Release Date: Jan 29, 2013
Record label: Workhorse Music Group
Genre(s): Pop/Rock, Heavy Metal
Cult of Luna have always taken great care and consideration when it comes to presenting their art. The band’s previous record, Eternal Kingdom, released back in the summer of 2008, was promoted as based on the hallucinatory ramblings contained within a diary of a mental patient which was supposedly found by the band when they were practising in a building previously used as a mental hospital. No questions were posed as to the legitimacy of the concept for Eternal Kingdom, but Cult of Luna have subsequently admitted that the whole back-story was fabricated by the band themselves.
Feel sorry for Cult of Luna. The Swedish dudes were playing this epic Neurosis/Isis style before horrible tags like "post-metal" (I don't want a world after metal!) and "metalgaze" (metal does not gaze!) existed. Now, you just want to punch a dude if he admits he listens to this stuff. What, is he wearing paisley too? A floral crown, perhaps? Man up! The rub is that Cult of Luna do the 13-minute-song thing so well on their sixth album (which is about four hours long) it's scary, adding in a healthy dose of experimental electronics (wait, don't run away just yet), while tunes like "Synchronicity" have a wonderful and oddball key/guitar interplay.
Inspired by the classic Fritz Lang film Metropolis, the Swedish octet’s sixth album draws on a surprising range of influences—early synthpop, ’60s prog, classic krautrock—to find the right palette of instrumental colors for these brooding soundscapes. They take their time with them, too, teasing out the melodic power of each idea through steady, restrained repetition. This is music at a slow simmer, not a fast boil, and as such, takes time and patience to absorb.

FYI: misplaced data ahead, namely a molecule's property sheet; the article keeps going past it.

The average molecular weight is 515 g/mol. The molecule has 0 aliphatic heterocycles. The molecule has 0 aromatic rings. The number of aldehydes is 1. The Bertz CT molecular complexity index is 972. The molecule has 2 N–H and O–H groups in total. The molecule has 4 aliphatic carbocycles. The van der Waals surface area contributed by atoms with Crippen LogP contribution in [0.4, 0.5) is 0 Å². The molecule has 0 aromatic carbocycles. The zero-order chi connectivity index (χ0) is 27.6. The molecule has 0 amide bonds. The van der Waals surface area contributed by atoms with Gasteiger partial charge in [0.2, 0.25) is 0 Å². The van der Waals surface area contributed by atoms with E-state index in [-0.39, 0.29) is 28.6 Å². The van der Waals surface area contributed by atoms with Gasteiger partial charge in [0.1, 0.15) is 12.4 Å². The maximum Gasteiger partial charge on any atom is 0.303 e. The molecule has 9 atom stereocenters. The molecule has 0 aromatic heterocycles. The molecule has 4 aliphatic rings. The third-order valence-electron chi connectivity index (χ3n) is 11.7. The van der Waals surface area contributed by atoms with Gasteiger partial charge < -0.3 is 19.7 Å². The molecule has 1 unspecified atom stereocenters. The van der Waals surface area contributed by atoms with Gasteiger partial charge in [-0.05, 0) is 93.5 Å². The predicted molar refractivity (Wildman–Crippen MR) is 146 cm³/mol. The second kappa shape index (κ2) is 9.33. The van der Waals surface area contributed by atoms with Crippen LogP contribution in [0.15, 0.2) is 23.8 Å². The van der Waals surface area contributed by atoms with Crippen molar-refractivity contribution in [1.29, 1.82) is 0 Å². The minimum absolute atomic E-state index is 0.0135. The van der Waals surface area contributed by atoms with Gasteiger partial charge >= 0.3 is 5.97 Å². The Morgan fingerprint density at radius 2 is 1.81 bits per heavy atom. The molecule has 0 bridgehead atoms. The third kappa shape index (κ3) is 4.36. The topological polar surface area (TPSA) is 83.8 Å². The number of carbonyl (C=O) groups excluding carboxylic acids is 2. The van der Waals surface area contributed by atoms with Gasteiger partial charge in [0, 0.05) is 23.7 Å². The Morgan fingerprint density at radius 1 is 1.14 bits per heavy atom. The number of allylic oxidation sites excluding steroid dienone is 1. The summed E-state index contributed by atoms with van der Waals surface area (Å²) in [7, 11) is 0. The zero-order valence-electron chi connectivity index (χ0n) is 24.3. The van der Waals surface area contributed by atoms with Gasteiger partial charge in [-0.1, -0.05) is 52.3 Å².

Taking a cue from the physical highs and lows of titular city of Metropolis and the emotional highs and lows of the 1927 film’s story, Cult of Luna’s Vertikal is a linear album, best appreciated from start to finish. Cult of Luna are no strangers to creating painstakingly crafted albums about clashes with authority, so it’s no surprise that Vertikal succeeds. Mirroring the Fritz Lang film’s portrayal of man operating and essentially becoming a part of a machine, the Swedish band plays their instruments meticulously and repetitively.
In the solemn and self-serious realm of post-metal, no band serves as a working template quite as much as Neurosis. For the last quarter century, the California group has blended massive atmospherics with steely-eyed ferocity, resulting in albums of grand arches and, at best, total immersion. Part of the delight, though, is tracing the band's stepwise development during their era; antithetical to the pervasive indie culture quip of "I liked their earlier stuff better," seldom few Neurosis fans would argue that the band arrived fully formed.
A superb sixth studio album from the envelope-pushing post-metal Swedes. Raziq Rauf 2013 Cult of Luna’s previous album, Eternal Kingdom, was released way back in the summer of 2008. But despite a near-five-year gap between LPs, the Swedish post-metal outfit has lost none of its power. While Eternal Kingdom was inspired by recording in a disused mental hospital, Vertikal is an altogether more calculated beast.